Boris Johnson holds Brexit talks with Irish counterpart Micheal Martin at Chequers

Boris Johnson and his Irish counterpart Micheal Martin discussed post-Brexit trade and the Ballymurphy massacre during a meeting at Chequers, No 10 said.

The two leaders had a working lunch at the PM’s country retreat amid ongoing problems with the Northern Ireland Protocol set up in December’s agreement with the EU.

Anger in unionist communities over the protocol has been building since the start of the year as it impacted on imports of food and other goods.

Last month violence spilled out across the region, particularly in Belfast, with people from both unionist and nationalist backgrounds taking part in riots.

Mr Johnson is also facing nationalist anger over the 1971 Ballymurphy massacre, in which 10 innocent civilians were killed by British Army soldiers. 

A Downing Street spokeswoman today said: ‘The leaders reflected on the Coroner’s report into the Ballymurphy massacre published this week. They agreed it was profoundly sad that the families of victims had to wait so long for the truth.

‘The Prime Minister restated the UK Government’s commitment to finding a way forward in Northern Ireland that delivers for victims, aids truth recovery and helps communities in the future.

‘They agreed on the importance of working together to uphold the Belfast/Good Friday Agreement and to maintain smooth trade between Great Britain, Northern Ireland and the Republic of Ireland.

‘The leaders resolved to continue to work together in our fight against coronavirus and to closely share information in order to enable a better recovery.’

The two leaders had a working lunch at the PM's country retreat amid ongoing problems with the Northern Ireland Porotcol set up in December's agreement with the EU.

The two leaders had a working lunch at the PM's country retreat amid ongoing problems with the Northern Ireland Porotcol set up in December's agreement with the EU.

The two leaders had a working lunch at the PM’s country retreat amid ongoing problems with the Northern Ireland Porotcol set up in December’s agreement with the EU.

A Downing Street spokeswoman today said: 'The leaders reflected on the Coroner's report into the Ballymurphy massacre published this week. They agreed it was profoundly sad that the families of victims had to wait so long for the truth.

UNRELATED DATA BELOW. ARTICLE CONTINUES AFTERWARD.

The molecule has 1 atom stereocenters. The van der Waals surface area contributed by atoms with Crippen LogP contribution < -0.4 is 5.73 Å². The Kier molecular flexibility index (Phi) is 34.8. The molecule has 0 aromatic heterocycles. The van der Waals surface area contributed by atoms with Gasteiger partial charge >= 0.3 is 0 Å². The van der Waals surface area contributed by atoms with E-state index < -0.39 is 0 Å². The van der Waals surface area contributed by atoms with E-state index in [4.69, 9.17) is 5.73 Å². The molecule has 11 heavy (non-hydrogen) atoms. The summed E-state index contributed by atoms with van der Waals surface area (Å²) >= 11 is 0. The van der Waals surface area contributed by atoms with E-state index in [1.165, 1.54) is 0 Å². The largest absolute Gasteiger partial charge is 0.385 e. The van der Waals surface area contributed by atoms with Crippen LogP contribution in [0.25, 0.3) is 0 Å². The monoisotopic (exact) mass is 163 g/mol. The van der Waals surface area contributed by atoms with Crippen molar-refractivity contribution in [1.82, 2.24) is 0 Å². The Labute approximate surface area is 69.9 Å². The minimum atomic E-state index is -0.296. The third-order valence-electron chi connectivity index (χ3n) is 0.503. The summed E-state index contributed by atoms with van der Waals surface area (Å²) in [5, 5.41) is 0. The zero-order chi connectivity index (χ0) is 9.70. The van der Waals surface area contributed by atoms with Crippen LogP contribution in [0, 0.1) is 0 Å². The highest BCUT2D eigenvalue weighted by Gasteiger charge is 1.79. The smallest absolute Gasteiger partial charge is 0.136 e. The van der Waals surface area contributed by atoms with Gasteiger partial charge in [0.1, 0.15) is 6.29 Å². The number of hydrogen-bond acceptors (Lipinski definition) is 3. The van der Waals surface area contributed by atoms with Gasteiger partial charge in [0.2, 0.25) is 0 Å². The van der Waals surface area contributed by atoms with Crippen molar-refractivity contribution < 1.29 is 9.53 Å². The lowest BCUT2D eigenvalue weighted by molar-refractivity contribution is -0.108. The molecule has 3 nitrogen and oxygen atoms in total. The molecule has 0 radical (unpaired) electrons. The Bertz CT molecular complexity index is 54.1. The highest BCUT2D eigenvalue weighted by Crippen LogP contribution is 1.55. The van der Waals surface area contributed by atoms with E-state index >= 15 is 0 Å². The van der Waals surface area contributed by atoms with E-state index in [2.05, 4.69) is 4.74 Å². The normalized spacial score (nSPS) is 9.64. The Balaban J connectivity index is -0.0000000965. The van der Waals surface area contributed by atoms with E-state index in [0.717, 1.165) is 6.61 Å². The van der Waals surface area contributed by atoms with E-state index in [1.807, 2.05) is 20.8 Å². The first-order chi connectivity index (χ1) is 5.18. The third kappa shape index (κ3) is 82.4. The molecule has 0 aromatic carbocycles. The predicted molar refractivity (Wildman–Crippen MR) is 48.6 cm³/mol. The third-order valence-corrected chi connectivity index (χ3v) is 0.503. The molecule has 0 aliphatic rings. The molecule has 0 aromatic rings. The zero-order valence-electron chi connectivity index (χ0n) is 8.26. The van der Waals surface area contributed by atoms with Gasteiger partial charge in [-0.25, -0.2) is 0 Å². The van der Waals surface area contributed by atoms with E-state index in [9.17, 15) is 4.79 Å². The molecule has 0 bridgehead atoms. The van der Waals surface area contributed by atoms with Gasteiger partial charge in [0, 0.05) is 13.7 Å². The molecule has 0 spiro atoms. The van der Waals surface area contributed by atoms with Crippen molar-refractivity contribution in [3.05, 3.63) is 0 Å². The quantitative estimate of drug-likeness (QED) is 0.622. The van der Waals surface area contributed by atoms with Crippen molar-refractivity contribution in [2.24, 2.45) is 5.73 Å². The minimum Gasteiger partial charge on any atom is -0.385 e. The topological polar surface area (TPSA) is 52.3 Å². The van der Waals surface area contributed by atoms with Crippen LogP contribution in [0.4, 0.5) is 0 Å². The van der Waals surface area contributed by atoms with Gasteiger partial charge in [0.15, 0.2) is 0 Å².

A Downing Street spokeswoman today said: 'The leaders reflected on the Coroner's report into the Ballymurphy massacre published this week. They agreed it was profoundly sad that the families of victims had to wait so long for the truth.

A Downing Street spokeswoman today said: ‘The leaders reflected on the Coroner’s report into the Ballymurphy massacre published this week. They agreed it was profoundly sad that the families of victims had to wait so long for the truth.

There has been additional anger in Northern Ireland over the PSNI’s handling of Covid-19 breaches at a Republican funeral.

Suspected paramilitary involvement in the riots was attributed to the South East Antrim UDA, reacting to recent police operations targeting its criminal empire.

There is also uncertainty over the future of Stormont, with a leadership contest under way in the Democratic Unionist Party.

Both candidates, Edwin Poots and Sir Jeffrey Donaldson, have pledged to ramp up opposition to the Northern Ireland Protocol, even if it risks collapsing Stormont.

A leadership contest is also under way in the Ulster Unionist Party after Steve Aiken offered his resignation last week.

Meanwhile, families of the victims of the Ballymurphy massacre have dubbed a letter of apology from Boris Johnson ‘unacceptable’.

The Ballymurphy families received a letter from the Prime Minister on Thursday in which he expressed his personal sorrow for the ‘terrible hurt that has been caused’ by the deaths of 10 innocent civilians 50 years ago.

On Tuesday, coroner Mrs Justice Keegan found that those who died in Belfast in August 1971 were ‘entirely innocent’.

She found that nine of the 10 had been killed by soldiers and that the use of lethal force was not justified.

However, the Ballymurphy families, who had gathered for a press conference in Belfast, were left angered by the timing and the content of the letter.

Their solicitor, Padraig O Muirigh, broke down as he read out Mr Johnson’s letter, saying he had been left upset by the ‘disgraceful conduct’ of the Prime Minister.

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